Types and Causes of PI
Some of the more common types of primary immunodeficiency (PI) include selective IgA deficiency, common variable immune deficiency (CVID), X-linked agammaglobulinemia (XLA), and severe combined immunodeficiency (SCID).1
PI is different from secondary immunodeficiencies, which are caused by other conditions (such as diseases or consequence of medication use), whereas PI is caused by a defect in the immune system, and can be inherited.1
There's relief with diagnosis.
How Common Is PI?
Primary immunodeficiency was once thought to be very rare, but now it is considered more common. As PI awareness with physicians continues to grow, more people are getting diagnosed.1 In a 2007 Immune Deficiency Foundation survey, it was estimated that a quarter million people in the United States have been diagnosed with PI,2 and the U.S. National Institutes of Health estimate that ~500,000 cases of PI remain undiagnosed.3
Testing for PI
When testing for PI, doctors will typically ask about your family history and do a physical exam. They may order blood tests to check if your red and white blood cells, antibodies, and immune system are working properly. These tests are important for your doctor to confirm a diagnosis of PI.1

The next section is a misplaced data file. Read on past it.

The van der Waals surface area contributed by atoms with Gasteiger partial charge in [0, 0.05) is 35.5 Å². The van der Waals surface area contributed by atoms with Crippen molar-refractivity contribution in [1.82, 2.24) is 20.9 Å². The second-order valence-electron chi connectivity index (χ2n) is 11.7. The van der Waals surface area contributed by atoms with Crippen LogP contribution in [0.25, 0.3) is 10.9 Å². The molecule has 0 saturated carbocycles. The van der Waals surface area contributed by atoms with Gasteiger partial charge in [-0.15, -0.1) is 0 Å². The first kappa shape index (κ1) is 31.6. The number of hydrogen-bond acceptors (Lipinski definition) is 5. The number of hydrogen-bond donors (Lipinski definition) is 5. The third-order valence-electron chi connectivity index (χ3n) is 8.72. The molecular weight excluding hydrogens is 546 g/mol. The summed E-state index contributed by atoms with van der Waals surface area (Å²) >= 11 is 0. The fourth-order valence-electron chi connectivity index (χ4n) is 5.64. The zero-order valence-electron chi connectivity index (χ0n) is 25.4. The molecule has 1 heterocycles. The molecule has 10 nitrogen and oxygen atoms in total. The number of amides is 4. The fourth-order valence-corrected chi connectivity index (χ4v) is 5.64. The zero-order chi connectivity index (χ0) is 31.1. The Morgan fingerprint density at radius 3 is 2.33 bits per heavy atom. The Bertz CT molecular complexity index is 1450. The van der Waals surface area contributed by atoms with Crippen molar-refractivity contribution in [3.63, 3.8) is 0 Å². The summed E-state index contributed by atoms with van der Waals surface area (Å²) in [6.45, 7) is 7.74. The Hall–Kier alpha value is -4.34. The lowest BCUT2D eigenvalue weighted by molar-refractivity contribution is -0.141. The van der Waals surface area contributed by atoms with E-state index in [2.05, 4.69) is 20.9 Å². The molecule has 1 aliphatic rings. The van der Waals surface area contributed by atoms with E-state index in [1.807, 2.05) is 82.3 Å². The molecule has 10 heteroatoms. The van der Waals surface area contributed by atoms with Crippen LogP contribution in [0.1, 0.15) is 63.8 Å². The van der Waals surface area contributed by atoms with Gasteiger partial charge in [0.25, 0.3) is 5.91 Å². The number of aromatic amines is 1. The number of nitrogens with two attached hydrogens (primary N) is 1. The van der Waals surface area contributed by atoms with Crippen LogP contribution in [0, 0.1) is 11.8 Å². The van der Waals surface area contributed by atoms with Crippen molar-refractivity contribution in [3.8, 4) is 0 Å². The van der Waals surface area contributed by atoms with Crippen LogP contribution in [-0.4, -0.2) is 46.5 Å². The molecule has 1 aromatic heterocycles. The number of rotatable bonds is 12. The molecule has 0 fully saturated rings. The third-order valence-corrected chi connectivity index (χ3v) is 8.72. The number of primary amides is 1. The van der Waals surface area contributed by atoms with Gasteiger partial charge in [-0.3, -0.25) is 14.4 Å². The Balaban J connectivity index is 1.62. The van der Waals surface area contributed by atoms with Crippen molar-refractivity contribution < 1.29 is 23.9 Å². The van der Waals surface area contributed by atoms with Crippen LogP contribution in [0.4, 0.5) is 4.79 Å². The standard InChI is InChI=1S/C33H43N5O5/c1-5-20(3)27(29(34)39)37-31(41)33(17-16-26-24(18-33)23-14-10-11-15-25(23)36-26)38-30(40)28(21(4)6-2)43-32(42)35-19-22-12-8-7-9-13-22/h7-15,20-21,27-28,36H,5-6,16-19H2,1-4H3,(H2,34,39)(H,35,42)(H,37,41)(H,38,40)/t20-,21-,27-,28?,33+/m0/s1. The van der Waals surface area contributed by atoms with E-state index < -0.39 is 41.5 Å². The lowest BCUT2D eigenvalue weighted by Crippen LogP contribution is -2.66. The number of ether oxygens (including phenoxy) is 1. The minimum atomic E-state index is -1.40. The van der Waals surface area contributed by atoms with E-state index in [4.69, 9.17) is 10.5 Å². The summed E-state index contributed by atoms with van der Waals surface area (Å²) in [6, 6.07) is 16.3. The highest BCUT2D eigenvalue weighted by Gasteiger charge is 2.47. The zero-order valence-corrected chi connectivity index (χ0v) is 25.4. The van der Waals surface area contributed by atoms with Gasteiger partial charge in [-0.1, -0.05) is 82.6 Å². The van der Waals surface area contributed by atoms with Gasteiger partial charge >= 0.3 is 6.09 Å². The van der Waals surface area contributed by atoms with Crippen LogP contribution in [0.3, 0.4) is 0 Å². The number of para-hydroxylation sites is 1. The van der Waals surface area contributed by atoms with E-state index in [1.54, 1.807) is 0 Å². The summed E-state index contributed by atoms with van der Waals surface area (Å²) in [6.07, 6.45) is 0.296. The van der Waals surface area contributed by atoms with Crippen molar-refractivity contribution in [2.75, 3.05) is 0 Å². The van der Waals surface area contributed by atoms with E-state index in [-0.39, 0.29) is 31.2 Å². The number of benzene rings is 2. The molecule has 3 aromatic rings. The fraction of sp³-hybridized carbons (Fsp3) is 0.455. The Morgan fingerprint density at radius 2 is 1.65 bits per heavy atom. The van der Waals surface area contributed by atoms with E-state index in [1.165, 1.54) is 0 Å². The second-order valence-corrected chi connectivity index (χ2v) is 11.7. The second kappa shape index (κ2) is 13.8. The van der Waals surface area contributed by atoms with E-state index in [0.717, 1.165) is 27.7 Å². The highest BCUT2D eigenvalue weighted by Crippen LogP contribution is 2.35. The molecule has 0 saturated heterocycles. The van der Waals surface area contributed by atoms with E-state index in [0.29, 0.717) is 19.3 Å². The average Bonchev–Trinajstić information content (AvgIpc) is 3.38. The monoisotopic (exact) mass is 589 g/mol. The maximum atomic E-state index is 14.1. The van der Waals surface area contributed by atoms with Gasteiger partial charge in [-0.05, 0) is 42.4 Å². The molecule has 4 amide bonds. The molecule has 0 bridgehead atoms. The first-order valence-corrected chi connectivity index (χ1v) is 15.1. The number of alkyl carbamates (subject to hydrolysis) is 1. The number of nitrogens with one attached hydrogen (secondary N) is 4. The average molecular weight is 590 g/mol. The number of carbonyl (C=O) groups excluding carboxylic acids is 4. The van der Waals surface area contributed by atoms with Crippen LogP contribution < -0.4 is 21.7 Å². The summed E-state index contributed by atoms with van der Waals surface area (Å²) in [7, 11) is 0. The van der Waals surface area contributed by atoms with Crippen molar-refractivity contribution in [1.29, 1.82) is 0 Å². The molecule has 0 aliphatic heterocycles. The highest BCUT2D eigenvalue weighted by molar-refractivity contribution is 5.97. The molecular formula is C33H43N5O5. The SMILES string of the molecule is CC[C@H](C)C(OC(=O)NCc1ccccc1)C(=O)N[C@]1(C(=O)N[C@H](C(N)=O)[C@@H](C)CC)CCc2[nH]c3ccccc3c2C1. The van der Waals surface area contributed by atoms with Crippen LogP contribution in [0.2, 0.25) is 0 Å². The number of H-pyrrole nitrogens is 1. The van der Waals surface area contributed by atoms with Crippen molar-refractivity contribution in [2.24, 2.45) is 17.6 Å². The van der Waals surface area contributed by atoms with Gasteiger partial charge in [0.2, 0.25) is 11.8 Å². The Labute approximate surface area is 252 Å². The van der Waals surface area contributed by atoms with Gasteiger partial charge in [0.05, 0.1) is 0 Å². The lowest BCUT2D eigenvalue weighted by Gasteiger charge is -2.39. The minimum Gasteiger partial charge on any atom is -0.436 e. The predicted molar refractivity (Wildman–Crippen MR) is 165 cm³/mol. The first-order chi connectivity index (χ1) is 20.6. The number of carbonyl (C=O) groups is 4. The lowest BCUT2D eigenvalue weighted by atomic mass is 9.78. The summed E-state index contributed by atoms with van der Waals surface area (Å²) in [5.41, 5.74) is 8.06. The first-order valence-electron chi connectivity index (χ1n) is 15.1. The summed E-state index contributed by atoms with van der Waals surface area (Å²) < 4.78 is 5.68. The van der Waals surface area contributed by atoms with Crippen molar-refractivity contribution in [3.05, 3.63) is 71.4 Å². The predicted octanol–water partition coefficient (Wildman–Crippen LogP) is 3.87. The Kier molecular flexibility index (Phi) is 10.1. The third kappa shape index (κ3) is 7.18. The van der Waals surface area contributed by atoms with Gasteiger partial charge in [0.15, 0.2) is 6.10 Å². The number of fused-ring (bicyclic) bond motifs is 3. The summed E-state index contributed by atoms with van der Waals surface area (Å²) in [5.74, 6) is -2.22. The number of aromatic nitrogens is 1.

If you have been diagnosed, these tests help determine which type of PI you may have. Once the tests are complete, and the PI diagnosis is confirmed, your doctor will recommend the best treatment options for your specific type of PI.
Early Diagnosis Is Important
If left untreated, chronic infections caused by PI can lead to organ damage, such as lung damage.1 People whose PI is discovered later in life may already have some permanent organ damage from previous infections. Immunoglobulin (Ig) replacement treatment cannot reverse any existing damage, but can reduce the number of infections.1
What Can I Do About PI?
If you have PI, there are medicines that can help. Keep reading to learn more about PI and your treatment options, and talk to your healthcare provider about what's right for you.
References: 1. Blaese RM, Bonilla FA, Stiehm ER, Younger ME, eds. Patient & Family Handbook for Primary Immunodeficiency Diseases. 5th ed. Towson, MD: Immune Deficiency Foundation; 2013. 2. Boyle JM, Buckley RH. Population prevalence of diagnosed primary immunodeficiency diseases in the United States. J Clin Immunol. 2007;27(5):497-502. 3. Modell F, Puente D, Modell V. From genotype to phenotype. Further studies measuring the impact of a Physician Education and Public Awareness Campaign on early diagnosis and management of primary immunodeficiencies. Immunol Res. 2009;44(1-3):132-149.
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